Legislation to extend a pilot program allowing San Diego Mesa College to offer bachelor’s degrees is headed to Gov. Jerry Brown’s desk after passage in the state Assembly in the final week of the legislative session.
Mesa College was the first community college in the state to offer a four-year program, and the first graduates received their degrees in Health Information Management in May. A total of 15 community colleges now offer bachelor’s degrees that are not available at a nearby University of California or California State University campus.
“The baccalaureate pilot program has already strengthened workforce preparation and job opportunities in fifteen California communities whose community colleges are part of this initiative. We are pleased that this important legislation is going to the governor’s desk,” said San Diego Community College District Chancellor Constance M. Carroll.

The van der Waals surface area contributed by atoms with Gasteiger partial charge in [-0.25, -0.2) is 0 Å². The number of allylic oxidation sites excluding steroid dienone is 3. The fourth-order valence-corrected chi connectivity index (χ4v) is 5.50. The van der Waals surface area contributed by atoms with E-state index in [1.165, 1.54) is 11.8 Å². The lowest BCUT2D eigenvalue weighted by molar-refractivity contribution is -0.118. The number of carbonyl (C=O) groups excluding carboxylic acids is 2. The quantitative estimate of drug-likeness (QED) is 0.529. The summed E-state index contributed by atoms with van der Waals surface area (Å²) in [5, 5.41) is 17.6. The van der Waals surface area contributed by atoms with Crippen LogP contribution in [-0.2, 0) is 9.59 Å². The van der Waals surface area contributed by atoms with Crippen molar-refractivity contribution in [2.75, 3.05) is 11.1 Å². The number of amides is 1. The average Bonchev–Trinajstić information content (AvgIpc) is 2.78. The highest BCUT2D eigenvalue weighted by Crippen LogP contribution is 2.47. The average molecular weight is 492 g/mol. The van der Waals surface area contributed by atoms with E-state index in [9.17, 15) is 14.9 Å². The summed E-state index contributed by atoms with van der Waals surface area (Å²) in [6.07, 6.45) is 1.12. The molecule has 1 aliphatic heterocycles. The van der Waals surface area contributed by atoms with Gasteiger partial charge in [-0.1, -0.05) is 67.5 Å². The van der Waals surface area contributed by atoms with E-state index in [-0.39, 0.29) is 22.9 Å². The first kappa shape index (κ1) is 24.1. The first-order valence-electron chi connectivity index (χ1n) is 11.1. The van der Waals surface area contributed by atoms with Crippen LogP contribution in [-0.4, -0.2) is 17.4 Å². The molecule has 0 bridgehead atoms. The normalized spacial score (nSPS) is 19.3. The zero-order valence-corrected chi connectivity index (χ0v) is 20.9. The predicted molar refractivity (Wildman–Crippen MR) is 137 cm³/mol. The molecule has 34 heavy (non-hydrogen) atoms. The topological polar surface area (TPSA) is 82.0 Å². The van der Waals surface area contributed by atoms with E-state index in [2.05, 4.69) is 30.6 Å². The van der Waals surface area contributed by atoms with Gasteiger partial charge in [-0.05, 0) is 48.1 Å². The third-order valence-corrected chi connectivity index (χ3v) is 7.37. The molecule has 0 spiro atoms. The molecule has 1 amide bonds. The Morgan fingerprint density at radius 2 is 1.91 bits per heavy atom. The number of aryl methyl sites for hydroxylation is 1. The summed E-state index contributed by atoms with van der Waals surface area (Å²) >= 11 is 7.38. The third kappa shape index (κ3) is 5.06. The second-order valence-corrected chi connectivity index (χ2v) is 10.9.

California’s Baccalaureate Degree Pilot Program, authorized in 2014 through legislation introduced by former state Sen. Marty Block, allowed 15 community colleges to offer one bachelor’s degree each in a limited number of workforce preparation areas. The intent was to address an estimated shortfall of 1.1 million college graduates by 2030.
Mesa College President Pamela Luster said students have been pleased with both the low cost — just $10,560 in tuition and fees over four years — and career opportunities provided by the new degree program.
“At San Diego Mesa College, the first cohort of graduates in May 2018 have found positions, and completed their program with no student loan debt,” Luster said. “They are also contributing to a healthy economy, keeping their lives, their studies and their income in the San Diego area.”
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